it most definitely would be "unexpected" to have a beautiful warm day in November, especially late November. Now, this statement might not appear to be "unexpected" if one was saying it in the Galapagos Islands in November. I think "unexpected" could be used for all the examples, looking at it from a different point of view of course.
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Re: When does irony become sarcasm?

Postby Azur » Mon Apr 04, 2011 6:19 pm

Maybe the real difference is that one can not sarcasm shirts =0@
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Re: When does irony become sarcasm?

Postby Sabina » Mon Apr 04, 2011 10:46 pm

Nebuchadnezzar wrote:Given the definition from dictionary.com above, and being one that lives in New England, it most definitely would be "unexpected" to have a beautiful warm day in November, especially late November. Now, this statement might not appear to be "unexpected" if one was saying it in the Galapagos Islands in November. I think "unexpected" could be used for all the examples, looking at it from a different point of view of course.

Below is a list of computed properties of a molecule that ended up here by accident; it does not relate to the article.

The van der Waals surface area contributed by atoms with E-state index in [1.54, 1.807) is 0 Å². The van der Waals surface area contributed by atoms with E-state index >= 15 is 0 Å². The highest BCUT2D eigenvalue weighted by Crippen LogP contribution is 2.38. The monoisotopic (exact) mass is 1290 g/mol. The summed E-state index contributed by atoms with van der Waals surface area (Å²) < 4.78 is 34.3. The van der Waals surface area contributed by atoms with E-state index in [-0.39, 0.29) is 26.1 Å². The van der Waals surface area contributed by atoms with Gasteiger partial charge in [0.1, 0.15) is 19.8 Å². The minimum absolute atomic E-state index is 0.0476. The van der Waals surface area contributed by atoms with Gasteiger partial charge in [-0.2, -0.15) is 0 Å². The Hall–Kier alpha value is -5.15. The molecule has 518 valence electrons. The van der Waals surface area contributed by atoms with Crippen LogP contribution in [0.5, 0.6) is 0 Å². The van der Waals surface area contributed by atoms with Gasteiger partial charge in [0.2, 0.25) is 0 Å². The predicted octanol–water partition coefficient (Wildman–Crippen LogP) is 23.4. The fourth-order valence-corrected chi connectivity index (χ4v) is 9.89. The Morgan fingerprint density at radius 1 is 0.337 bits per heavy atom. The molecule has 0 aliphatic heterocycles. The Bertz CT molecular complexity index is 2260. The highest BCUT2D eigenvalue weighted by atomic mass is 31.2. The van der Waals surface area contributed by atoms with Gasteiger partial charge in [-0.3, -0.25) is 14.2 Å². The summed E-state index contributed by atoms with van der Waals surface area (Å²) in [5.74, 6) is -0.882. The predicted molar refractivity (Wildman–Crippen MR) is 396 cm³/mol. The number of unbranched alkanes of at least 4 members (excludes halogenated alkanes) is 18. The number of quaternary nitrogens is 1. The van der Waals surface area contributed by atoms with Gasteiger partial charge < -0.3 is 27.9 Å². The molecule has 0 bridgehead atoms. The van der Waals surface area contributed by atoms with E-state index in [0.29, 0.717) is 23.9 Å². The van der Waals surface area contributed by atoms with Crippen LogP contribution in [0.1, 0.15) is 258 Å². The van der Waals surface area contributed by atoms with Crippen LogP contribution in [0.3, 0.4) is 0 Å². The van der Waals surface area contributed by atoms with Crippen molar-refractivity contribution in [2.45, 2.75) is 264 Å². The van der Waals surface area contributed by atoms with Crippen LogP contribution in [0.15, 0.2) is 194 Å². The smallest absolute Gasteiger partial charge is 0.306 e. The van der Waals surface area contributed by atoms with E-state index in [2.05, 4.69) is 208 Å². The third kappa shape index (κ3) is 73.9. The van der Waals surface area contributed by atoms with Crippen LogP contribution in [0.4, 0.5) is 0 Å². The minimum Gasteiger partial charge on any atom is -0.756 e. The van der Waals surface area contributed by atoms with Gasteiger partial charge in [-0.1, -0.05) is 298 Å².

Hi Nebuchadnezzar,

The terms unexpected and ironic are not the same thing.
The tertiary definition of ironic also mentions "unexpected". We use words to describe other words... it definitely leaves a lot of room for misunderstandings, but I think it is not right to equalize "unexpected" to "irony" and simply use the word ironic when one actually wants to say that it was merely unexpected.
Otherwise why should we have multiple words if we don't at least try to use them as intended?

Azur wrote:Maybe the real difference is that one can not sarcasm shirts =0@

There you go.
Or that. ;0)
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Re: When does irony become sarcasm?

Postby Nebuchadnezzar » Tue Apr 05, 2011 1:37 am

Hi Sabina,